It is difficult for me to imagine any circumstance under which 10 hours/month of ABA would be considered sufficient to maintain progress for any autistic child. This recommendation flies in the face of mountains of current research on ABA all of which concludes that the more hours of ABA a child can receive especially in the crucial early intervention period, the better the outcome for the child. I refer you to Vismara & Rogers’ “Behavioral Treatments in Autism Spectrum Disorder: What Do We Know?” (Annual Review of Clinical Psychology: 2010;6: 447-468), “A comparison of intensive behavior analytic and eclectic treatments for young children with autism” (Howard, Sparkman, et. al., Research in Developmental Disabilities, 26, 359-383, 2005), and Sallows & Graupner’s “Intensive Behavioral Treatment for Children With Autism: Four-Year Outcome and Predictors” (American Journal on Mental Retardation, vol. 110, no. 6: 417-438, Nov. 2005) just to name a few. I could find no respected scientific evidence that a mere 10 hours/month of ABA is effective for an autistic child to maintain progress in any of their behaviors.
badscaryinsuranceguys has ordered Rylan a medication assessment and individual and family therapies at the (omitted name) center in lieu of the 20 hours/month of ABA services they are cutting. We have complied with this order. We had an intake evaluation for individual and family services on August 20, 2012 and a medication assessment with Dr. Saint (not her real name, but it should be), a very well-respected psychiatrist who works for the center on August 28, 2012. The social worker at the center expressed reservations over enrolling Rylan into individual therapy as this service has not been proven to be effective for children with autism and as Rylan is completely non-verbal and only 3 years old, they were not certain how they would communicate with him to attempt to make progress (the only method that has been proven effective in Rylan’s case is ABA therapy and the center does not offer ABA). The social worker and Dr. Saint both agreed that Rylan has excellent family support as my husband and myself have been actively involved in his care and taken the time to educate ourselves on the most effective treatments for autism both in and outside of the home and they did not think family services were necessary for us, but Dr. Saint agreed to recommend us for such services since they were ordered by badscaryinsuranceguys. Dr. Saint found that Rylan does not need medication, but rather that continuing ABA therapy with Sara Gilbert, BCBA at the rate of 30 hours/month would be most beneficial for Rylan’s self-injurious, disruptive, aggressive and destructive behaviors as well as for his overall development and suppression of distracting and dangerous self-stimulating behaviors. She wrote a letter to that effect that I have included.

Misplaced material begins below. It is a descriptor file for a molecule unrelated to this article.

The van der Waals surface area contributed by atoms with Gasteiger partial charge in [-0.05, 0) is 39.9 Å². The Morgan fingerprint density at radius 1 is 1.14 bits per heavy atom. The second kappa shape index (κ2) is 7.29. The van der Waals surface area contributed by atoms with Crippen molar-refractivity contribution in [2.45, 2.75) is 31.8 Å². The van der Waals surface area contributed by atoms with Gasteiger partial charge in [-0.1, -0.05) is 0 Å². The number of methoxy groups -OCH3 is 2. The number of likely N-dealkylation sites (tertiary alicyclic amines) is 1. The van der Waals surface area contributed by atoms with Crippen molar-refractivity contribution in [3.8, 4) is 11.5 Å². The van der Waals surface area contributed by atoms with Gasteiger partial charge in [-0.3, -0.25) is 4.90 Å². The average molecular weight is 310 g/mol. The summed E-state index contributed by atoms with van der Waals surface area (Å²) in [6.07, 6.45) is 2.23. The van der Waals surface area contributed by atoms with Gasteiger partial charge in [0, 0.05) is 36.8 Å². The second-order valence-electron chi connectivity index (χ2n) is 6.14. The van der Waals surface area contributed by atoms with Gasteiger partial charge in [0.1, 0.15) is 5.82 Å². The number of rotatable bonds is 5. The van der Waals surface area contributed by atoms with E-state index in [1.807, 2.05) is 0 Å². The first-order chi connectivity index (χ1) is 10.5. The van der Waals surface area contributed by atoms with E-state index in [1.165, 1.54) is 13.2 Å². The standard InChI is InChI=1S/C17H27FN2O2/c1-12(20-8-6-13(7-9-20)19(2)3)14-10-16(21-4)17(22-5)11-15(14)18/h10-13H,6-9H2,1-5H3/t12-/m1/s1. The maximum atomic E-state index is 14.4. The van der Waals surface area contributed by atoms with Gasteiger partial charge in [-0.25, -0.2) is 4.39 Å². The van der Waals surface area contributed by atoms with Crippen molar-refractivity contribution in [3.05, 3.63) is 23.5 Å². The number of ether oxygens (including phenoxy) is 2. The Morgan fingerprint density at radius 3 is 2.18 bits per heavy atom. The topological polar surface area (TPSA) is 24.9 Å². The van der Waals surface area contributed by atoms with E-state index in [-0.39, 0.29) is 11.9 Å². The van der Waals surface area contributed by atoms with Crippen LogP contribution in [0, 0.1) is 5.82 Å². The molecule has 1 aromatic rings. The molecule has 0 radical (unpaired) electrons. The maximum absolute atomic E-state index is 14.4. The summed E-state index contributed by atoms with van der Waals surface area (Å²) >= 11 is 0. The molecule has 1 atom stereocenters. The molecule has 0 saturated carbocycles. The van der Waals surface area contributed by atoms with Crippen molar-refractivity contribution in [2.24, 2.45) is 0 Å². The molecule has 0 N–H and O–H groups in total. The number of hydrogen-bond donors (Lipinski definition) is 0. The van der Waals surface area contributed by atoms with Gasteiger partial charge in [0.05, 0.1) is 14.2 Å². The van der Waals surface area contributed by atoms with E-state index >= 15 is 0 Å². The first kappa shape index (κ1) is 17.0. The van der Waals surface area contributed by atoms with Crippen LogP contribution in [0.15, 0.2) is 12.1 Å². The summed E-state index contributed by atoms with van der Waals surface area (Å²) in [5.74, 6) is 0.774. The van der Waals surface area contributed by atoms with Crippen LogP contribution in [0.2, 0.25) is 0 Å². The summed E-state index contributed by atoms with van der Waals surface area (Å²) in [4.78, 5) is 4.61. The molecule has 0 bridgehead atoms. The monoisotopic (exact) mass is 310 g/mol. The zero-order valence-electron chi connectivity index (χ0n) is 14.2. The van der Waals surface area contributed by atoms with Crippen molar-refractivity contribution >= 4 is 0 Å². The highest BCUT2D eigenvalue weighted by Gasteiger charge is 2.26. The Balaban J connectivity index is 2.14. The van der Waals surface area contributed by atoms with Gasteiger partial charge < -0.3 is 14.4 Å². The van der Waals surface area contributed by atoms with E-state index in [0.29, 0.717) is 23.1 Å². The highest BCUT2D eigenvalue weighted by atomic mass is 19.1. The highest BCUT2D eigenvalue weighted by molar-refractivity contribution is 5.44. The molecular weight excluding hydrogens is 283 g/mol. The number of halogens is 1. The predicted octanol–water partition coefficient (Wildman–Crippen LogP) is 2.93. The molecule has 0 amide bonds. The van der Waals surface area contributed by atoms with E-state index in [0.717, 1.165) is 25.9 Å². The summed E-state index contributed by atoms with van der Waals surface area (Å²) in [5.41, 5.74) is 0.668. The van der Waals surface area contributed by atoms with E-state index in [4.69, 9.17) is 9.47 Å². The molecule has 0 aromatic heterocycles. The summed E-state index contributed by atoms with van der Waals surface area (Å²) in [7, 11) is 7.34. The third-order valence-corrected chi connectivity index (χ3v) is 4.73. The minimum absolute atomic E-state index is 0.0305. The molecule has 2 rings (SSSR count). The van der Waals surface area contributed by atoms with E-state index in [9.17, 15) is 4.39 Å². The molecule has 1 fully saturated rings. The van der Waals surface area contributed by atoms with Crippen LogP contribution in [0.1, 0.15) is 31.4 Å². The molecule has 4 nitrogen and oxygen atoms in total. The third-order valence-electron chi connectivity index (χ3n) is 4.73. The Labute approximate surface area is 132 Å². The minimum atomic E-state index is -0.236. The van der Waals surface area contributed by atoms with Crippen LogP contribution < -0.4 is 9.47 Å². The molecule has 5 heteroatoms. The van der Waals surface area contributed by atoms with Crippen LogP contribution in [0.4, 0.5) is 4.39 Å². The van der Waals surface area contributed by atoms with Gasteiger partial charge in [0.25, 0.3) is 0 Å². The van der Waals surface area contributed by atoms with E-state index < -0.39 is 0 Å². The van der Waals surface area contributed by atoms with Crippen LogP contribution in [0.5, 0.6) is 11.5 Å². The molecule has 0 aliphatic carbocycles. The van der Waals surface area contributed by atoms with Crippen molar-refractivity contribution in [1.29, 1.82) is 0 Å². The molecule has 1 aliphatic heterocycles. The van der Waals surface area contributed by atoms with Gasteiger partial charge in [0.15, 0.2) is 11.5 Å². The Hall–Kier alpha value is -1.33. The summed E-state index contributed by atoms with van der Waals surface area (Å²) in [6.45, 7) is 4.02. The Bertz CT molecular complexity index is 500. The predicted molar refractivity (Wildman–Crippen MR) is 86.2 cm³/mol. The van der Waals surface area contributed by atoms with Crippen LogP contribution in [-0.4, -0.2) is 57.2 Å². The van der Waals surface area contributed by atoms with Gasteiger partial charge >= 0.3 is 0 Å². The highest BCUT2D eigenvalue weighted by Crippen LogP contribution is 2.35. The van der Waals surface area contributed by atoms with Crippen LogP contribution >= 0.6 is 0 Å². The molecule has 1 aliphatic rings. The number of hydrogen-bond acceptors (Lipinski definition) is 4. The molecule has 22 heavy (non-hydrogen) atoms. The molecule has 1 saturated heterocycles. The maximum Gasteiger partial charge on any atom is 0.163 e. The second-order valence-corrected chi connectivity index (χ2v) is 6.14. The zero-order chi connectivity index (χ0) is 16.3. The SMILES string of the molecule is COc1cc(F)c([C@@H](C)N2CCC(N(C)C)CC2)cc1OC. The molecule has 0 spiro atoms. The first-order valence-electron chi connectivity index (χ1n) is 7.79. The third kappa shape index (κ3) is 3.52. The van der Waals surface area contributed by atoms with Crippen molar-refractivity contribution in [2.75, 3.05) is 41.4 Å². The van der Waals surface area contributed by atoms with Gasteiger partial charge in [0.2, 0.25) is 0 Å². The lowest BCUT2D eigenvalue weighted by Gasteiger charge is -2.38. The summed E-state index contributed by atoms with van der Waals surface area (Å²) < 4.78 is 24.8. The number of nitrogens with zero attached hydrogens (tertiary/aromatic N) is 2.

Rylan's pediatrician, Dr. Awesome (again, not his real name, but by golly he is awesome) has also written a letter ordering 30 hours/month of ABA therapy with Sara Gilbert, BCBA and identifying this level of service as medically necessary for Rylan to maintain progress. I have enclosed this as well.